You come into work one morning and your manager says to you ‘Congratulations! You have just been promoted to manager!’ How you feel about this change could range from ‘terrific, this is something that I have been working towards’ to ‘holy crap – now what do I do?’ The transition to management is not easy under the best of circumstances. Typically, what has gotten you the promotion is the excellent results you have delivered as an individual contributor. It is therefore quite a switch from being the one delivering excellent results to being the person who has to motivate and get those excellent results through influencing other people.
It can be daunting and frightening – and, it can also be exciting and rewarding. My first real management job included 25 men operating and maintaining a 24/7 chemical process in a contentious labor union environment. I can honestly say that I hated the first 3 months of the assignment – it was extremely difficult. I can also say that in my 25-year career, I learned more about myself, people in general, and how to manage a team in that assignment than in any one since then.
Today, I see a many people being given management responsibilities without any training. They are being sent ‘to war with a pen knife’. Frankly, it is abusive – the new managers who care will take out their frustrations on themselves. While the new managers who don’t care will take out their frustrations on those they manage. It also causes problems for the business as results take more effort and more time to deliver. It takes a different mindset, a different set of skills, and different behaviors to be a successful manager. Here are some of the top items to consider:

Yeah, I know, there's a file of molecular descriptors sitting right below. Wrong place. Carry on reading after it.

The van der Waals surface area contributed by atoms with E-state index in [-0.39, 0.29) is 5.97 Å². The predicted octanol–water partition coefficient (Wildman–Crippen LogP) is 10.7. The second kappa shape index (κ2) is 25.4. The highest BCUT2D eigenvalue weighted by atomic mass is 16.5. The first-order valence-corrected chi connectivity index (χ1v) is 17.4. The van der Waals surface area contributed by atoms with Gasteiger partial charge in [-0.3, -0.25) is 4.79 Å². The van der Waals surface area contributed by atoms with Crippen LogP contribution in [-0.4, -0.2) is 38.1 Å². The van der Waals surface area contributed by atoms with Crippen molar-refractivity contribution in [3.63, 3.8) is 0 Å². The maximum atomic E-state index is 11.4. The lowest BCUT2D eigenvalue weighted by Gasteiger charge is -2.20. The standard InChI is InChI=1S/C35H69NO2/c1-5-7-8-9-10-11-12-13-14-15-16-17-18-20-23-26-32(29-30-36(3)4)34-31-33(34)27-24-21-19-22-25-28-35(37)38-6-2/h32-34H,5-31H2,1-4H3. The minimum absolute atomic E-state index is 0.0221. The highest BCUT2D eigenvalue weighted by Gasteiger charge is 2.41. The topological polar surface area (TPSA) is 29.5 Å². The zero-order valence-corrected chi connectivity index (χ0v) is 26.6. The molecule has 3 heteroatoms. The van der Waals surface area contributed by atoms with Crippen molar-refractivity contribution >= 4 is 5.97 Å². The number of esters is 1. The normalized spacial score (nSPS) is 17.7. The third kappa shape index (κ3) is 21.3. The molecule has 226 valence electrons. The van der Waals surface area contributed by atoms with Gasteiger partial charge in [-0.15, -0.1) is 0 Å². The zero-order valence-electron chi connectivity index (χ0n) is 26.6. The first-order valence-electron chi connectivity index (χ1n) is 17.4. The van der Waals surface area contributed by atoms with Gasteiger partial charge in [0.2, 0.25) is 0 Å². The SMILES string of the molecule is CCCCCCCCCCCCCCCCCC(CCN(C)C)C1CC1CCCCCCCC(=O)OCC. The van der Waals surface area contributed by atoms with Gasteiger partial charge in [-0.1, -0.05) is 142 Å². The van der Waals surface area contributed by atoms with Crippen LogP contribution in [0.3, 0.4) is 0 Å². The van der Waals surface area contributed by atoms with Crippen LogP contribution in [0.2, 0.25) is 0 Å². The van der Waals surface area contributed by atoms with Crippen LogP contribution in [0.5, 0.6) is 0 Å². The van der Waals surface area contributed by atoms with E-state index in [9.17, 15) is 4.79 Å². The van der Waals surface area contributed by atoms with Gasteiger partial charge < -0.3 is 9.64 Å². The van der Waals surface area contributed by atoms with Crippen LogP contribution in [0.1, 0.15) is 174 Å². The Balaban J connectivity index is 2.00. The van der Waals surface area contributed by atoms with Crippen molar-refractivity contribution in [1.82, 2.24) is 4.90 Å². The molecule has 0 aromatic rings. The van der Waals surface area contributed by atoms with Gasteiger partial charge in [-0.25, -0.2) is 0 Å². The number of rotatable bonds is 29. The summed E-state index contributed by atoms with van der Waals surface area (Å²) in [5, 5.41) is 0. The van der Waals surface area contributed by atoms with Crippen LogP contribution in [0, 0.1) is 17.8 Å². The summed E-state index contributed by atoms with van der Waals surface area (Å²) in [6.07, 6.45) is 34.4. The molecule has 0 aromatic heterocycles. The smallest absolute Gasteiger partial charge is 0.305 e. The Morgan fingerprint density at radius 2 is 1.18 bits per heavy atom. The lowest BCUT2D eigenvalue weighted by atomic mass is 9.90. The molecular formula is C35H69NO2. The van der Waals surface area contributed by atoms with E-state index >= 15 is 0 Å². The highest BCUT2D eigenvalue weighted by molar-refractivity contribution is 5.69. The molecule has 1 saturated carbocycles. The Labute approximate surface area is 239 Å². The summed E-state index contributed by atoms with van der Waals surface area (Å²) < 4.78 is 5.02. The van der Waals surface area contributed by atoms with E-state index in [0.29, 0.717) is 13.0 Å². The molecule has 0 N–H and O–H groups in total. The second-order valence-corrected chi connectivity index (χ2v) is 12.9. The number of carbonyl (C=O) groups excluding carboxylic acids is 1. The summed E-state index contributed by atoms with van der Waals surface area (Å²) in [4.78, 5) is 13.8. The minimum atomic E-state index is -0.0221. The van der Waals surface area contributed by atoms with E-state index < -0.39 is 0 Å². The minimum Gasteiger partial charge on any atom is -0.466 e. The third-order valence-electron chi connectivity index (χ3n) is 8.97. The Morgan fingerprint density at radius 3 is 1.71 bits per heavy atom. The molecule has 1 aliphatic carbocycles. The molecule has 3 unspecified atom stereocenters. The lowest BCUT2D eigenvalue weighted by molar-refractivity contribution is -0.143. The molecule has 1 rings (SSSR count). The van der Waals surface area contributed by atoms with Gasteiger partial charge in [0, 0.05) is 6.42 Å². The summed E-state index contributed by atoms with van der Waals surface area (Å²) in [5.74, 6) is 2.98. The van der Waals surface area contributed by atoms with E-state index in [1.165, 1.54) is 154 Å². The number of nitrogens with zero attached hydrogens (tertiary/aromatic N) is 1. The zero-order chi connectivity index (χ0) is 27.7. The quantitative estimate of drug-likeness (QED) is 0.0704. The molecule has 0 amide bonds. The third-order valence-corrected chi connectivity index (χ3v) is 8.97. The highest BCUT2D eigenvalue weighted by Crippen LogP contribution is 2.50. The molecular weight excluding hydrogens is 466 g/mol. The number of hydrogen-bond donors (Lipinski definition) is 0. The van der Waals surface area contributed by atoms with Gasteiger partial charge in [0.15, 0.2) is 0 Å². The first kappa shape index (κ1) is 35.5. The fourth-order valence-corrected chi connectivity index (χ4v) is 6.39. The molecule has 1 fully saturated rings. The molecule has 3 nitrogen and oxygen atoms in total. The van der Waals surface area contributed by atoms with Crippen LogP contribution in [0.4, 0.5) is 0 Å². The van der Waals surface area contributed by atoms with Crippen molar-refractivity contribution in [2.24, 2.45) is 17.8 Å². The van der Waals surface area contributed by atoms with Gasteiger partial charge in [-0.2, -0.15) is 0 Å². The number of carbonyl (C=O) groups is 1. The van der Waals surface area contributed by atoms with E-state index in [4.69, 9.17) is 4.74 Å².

- Reinvent Yourself! You have to consciously think about how a manager would behave vs. ‘one of the folks’. This is critical and especially true if you were a member of the team that you are now managing. Your responsibility, as a manager, is to get the job done and the results delivered. You have the freedom as a manager to determine the ‘how’ of getting the results. If you behave like ‘one of the folks’, you’ll be seen and treated that way – undercutting your authority. Without using all of your authority you will not be able to influence the team’s behavior to deliver the results.
- Relationship Development! You have to develop a relationship with each team member – and, you must let go of wanting him or her to like you. You must have enough relationship with each member that you understand why they are on your team, what they want/don’t want, what gets them energized, etc. They don’t have to like you – having them respect you, trust you, and get the results – is the prize. If they like you after respecting and trusting you – that is icing on the cake. If they like you in place of respecting and trusting you, then you have won the booby prize.